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Question: EdgeR: setting reference condition and design matrix headers
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gravatar for Ekarl2
2.4 years ago by
Ekarl210
Sweden
Ekarl210 wrote:

Hello,

My current dataset has four treatments in a typical set-up with a control, two single exposures and one double exposure. However, unlike e. g. testing potentially toxic substances, I just have two different concentrations instead of presence/absence. My four groups would then be HighA/HighB, LowA/HighB, HighA/LowB, LowA/LowB. In this context, it is the high concentrations that are considered to be the baseline/reference/control and the low concentrations the experimental challenge.

My matrix headers are:

HiAHiB-1    LoAHiB-1     HiALoB-1     LoALoB-1     HiAHiB-2     LoAHiB-2     HiALoB-2     LoALoB-2 ... ...

My factors are:

A <- factor(substring(colnames(data.set),1,3))
B <- factor(substring(colnames(data.set),4,6))
batch <- factor(substring(colnames(data.set),8,8))

Looking more closely at e. g. A:

> A

 [1] HiA LoA HiA LoA HiA LoA HiA LoA ... ...
Levels: HiA LoA

When I specify my design matrix like this:

design <- model.matrix(~batch+A*B)

My headers include "ALoA" and "BLoB"

From reading the EdgeR User Guide (particularly the Arabidopsis case study, pp. 61-68), I suspect that this would indicate that HiA is set as the reference (since it is the level farthest to the left after "Levels:") and if a comparison between HiA and LoA produce a log2 fold change value that was positive, this would indicate an upregulated in LoA compared with HiA. Is this correct? Or does relevel() always have to be done? In the case study, mock is to the left in the first table in section 4.6.4, but then also set with relevel().

Does the design matrix header include the non-reference condition and if so, what does that mean? In the Arabidopsis case study, it was "Treathrcc" with hrcc as the non-reference, and for me it was e. g. "ALoA" with LoA as the non-reference.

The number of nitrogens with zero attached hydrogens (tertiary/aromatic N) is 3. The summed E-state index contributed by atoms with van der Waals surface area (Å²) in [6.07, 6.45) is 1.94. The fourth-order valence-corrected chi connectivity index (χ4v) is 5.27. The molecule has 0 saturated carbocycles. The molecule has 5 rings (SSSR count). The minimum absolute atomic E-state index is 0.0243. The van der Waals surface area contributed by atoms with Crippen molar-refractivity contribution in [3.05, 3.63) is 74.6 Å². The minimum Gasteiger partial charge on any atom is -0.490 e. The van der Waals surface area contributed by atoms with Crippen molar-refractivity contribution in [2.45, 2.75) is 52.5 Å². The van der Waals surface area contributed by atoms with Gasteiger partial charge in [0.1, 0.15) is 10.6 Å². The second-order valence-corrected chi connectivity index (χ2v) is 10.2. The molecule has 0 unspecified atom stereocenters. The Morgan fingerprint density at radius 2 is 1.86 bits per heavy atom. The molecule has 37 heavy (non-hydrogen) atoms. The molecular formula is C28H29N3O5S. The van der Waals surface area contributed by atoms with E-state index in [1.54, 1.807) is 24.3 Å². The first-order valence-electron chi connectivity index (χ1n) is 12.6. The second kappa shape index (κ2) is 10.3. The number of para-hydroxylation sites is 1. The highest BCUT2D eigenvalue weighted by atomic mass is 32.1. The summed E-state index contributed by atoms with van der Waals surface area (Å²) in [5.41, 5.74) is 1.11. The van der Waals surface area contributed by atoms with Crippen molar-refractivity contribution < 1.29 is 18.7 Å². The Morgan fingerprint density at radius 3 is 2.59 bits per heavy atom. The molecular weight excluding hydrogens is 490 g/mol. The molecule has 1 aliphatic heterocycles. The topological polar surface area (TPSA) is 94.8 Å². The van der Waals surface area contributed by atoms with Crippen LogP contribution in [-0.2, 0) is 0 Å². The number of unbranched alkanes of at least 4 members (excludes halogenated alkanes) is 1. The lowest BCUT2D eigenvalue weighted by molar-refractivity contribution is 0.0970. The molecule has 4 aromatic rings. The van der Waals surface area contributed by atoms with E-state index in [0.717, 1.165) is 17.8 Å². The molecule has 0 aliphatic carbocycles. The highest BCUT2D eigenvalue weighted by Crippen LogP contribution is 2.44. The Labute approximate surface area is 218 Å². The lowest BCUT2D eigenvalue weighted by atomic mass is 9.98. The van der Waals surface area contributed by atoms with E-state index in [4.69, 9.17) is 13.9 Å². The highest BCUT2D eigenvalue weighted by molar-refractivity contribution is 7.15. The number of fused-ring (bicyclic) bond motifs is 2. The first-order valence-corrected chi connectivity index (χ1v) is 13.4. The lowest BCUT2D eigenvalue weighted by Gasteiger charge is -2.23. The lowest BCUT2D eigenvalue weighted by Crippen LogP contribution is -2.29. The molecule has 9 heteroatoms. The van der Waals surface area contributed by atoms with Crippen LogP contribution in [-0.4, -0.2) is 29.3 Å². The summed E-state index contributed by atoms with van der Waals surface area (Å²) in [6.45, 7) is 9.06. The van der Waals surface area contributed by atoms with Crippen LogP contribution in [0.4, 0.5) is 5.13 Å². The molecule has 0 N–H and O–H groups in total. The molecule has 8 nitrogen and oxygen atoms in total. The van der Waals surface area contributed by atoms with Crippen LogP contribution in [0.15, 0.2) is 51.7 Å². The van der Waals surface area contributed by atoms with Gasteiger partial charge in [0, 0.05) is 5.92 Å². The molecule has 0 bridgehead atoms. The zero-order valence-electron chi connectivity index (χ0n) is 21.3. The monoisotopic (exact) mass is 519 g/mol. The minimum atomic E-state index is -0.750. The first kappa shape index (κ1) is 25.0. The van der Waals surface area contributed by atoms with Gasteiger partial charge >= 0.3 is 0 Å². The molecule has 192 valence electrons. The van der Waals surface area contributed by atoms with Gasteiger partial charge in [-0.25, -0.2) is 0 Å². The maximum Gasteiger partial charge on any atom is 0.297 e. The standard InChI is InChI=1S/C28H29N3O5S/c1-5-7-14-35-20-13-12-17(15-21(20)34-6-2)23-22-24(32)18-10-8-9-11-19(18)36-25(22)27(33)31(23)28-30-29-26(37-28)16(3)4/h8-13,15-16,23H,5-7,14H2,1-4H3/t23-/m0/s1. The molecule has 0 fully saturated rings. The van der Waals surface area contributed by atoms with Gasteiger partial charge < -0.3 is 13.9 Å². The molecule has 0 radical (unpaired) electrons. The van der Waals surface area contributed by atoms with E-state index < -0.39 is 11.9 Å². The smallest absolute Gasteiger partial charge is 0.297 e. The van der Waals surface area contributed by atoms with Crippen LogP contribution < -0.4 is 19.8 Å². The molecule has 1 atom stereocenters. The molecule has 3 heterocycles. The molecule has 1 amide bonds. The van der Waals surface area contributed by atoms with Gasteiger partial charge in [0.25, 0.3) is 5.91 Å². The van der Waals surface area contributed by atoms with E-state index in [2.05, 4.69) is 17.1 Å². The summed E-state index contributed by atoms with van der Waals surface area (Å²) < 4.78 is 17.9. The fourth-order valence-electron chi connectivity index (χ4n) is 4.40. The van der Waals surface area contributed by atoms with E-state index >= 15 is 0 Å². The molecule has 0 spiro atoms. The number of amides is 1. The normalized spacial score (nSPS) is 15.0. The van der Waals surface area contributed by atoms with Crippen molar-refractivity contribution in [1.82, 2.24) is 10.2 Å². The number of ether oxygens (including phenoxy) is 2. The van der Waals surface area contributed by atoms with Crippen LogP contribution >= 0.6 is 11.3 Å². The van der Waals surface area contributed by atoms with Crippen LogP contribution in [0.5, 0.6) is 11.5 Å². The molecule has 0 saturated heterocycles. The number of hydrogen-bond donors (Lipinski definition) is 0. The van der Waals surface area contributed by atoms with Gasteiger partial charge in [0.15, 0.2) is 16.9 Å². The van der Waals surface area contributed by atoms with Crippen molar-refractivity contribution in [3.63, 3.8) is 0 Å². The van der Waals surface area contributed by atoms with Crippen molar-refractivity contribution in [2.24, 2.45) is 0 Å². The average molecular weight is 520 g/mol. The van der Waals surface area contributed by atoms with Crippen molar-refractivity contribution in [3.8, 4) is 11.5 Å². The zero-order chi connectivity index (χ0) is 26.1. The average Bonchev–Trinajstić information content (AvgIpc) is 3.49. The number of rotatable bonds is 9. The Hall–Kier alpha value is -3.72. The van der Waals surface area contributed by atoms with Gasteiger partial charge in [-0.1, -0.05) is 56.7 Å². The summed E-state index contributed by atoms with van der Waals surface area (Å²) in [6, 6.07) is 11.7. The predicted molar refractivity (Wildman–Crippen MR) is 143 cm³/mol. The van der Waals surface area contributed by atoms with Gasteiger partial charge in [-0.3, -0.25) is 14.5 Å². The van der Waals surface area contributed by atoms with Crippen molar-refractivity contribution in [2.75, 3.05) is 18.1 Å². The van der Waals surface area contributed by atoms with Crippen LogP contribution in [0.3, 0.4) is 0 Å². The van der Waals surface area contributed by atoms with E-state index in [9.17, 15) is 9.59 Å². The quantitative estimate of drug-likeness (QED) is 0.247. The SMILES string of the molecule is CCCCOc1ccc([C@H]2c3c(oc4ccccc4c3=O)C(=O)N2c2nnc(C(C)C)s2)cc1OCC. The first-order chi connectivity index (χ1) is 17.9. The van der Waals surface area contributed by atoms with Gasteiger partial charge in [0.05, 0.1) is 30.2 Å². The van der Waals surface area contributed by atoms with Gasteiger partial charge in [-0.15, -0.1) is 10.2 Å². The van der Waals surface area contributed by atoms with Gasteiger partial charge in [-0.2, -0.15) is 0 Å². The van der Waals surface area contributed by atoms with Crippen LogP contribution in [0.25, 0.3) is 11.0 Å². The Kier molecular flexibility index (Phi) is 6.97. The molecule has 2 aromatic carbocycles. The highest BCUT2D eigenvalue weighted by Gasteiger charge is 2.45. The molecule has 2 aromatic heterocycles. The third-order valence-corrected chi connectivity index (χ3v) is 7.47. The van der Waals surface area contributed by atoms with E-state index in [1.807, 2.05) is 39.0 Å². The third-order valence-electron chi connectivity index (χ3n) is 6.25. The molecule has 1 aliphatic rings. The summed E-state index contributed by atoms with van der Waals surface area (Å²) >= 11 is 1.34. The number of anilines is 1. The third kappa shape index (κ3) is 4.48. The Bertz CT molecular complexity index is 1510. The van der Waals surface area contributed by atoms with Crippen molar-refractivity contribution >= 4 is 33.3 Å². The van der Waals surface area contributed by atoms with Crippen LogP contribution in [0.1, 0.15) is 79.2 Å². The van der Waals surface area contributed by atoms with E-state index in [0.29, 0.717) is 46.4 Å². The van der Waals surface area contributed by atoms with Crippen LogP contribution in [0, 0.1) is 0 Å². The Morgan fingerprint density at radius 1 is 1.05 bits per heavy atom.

I ask primarily because I have not yet quite figured out how to abstract from case studies to a more general approach when it comes to mathematical modelling.

ADD COMMENTlink modified 2.4 years ago by Aaron Lun16k • written 2.4 years ago by Ekarl210
0
gravatar for Aaron Lun
2.4 years ago by
Aaron Lun16k
Cambridge, United Kingdom
Aaron Lun16k wrote:

Using your code, I get a design matrix with five columns:

> colnames(design)
[1] "(Intercept)" "batch2"      "ALoA"        "BLoB"        "ALoA:BLoB"  

The (Intercept) column represents the average expression of all HiAHiB-1 samples, as it is the only active predictor variable in the systematic component for those libraries (i.e., it is the only non-zero column for the corresponding rows). The batch2 column represents the batch effect, obviously, as it is the only variable that differs between the same samples in different batches.

The ALoA coefficient represents the log-fold change from HiAHiB to LoAHiB, averaged across both batches. This is because it is the only difference between the HiAHiB and LoAHiB rows within each batch. Similarly, the BLoB coefficient represents the log-fold change from HiAHiB to HiALoB, again averaged across batches. Dropping either of these with coef=... in glmLRT will give you the treatment effect - in particular, a positive log-FC would indicate an increase in expression for the low concentrations compared to the high "reference" sample of HiAHiB.

Finally, for completeness, the interaction term ALoA:BLoB represents the non-additive effect of double treatment with low A and B. Generally, I like to avoid these interaction models and do something like this instead:

group <- factor(substring(colnames(data.set), 1, 6))
design <- model.matrix(~0+group+batch)

Then I can use makeContrasts to compare pairs of groups directly without worrying about what the reference is.

ADD COMMENTlink modified 2.4 years ago • written 2.4 years ago by Aaron Lun16k
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